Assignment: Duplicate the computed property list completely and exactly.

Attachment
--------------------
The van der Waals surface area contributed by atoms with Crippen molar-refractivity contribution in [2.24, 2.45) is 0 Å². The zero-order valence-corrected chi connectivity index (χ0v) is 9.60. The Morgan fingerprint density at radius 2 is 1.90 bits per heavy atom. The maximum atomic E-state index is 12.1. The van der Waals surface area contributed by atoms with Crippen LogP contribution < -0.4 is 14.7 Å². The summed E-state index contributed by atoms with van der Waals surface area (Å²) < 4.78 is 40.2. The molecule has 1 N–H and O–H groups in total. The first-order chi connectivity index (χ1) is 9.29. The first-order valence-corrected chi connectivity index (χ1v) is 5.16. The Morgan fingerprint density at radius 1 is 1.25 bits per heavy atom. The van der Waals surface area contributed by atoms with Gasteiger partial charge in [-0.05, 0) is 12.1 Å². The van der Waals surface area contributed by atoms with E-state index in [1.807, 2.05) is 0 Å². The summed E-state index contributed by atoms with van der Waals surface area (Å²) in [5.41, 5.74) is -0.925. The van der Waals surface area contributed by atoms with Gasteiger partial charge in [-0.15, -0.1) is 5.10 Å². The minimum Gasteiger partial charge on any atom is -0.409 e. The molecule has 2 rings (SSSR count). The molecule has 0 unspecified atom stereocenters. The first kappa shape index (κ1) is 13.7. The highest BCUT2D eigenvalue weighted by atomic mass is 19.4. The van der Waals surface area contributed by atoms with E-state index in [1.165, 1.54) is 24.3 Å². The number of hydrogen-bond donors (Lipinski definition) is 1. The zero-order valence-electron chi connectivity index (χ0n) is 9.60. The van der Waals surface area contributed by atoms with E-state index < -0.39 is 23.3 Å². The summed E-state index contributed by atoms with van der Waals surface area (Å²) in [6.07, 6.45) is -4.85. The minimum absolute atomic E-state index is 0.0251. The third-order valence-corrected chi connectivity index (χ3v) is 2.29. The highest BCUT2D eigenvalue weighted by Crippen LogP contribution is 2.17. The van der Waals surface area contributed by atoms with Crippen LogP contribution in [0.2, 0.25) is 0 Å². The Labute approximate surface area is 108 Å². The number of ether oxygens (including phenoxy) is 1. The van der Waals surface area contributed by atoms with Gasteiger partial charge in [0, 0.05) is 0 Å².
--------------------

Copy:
The van der Waals surface area contributed by atoms with Crippen molar-refractivity contribution in [2.24, 2.45) is 0 Å². The zero-order valence-corrected chi connectivity index (χ0v) is 9.60. The Morgan fingerprint density at radius 2 is 1.90 bits per heavy atom. The maximum atomic E-state index is 12.1. The van der Waals surface area contributed by atoms with Crippen LogP contribution < -0.4 is 14.7 Å². The summed E-state index contributed by atoms with van der Waals surface area (Å²) < 4.78 is 40.2. The molecule has 1 N–H and O–H groups in total. The first-order chi connectivity index (χ1) is 9.29. The first-order valence-corrected chi connectivity index (χ1v) is 5.16. The Morgan fingerprint density at radius 1 is 1.25 bits per heavy atom. The van der Waals surface area contributed by atoms with Gasteiger partial charge in [-0.05, 0) is 12.1 Å². The van der Waals surface area contributed by atoms with E-state index in [1.807, 2.05) is 0 Å². The summed E-state index contributed by atoms with van der Waals surface area (Å²) in [5.41, 5.74) is -0.925. The van der Waals surface area contributed by atoms with Gasteiger partial charge in [-0.15, -0.1) is 5.10 Å². The minimum Gasteiger partial charge on any atom is -0.409 e. The molecule has 2 rings (SSSR count). The molecule has 0 unspecified atom stereocenters. The first kappa shape index (κ1) is 13.7. The highest BCUT2D eigenvalue weighted by atomic mass is 19.4. The van der Waals surface area contributed by atoms with E-state index in [1.165, 1.54) is 24.3 Å². The number of hydrogen-bond donors (Lipinski definition) is 1. The zero-order valence-electron chi connectivity index (χ0n) is 9.60. The van der Waals surface area contributed by atoms with E-state index < -0.39 is 23.3 Å². The summed E-state index contributed by atoms with van der Waals surface area (Å²) in [6.07, 6.45) is -4.85. The minimum absolute atomic E-state index is 0.0251. The third-order valence-corrected chi connectivity index (χ3v) is 2.29. The highest BCUT2D eigenvalue weighted by Crippen LogP contribution is 2.17. The van der Waals surface area contributed by atoms with Crippen LogP contribution in [0.2, 0.25) is 0 Å². The Labute approximate surface area is 108 Å². The number of ether oxygens (including phenoxy) is 1. The van der Waals surface area contributed by atoms with Gasteiger partial charge in [0, 0.05) is 0 Å².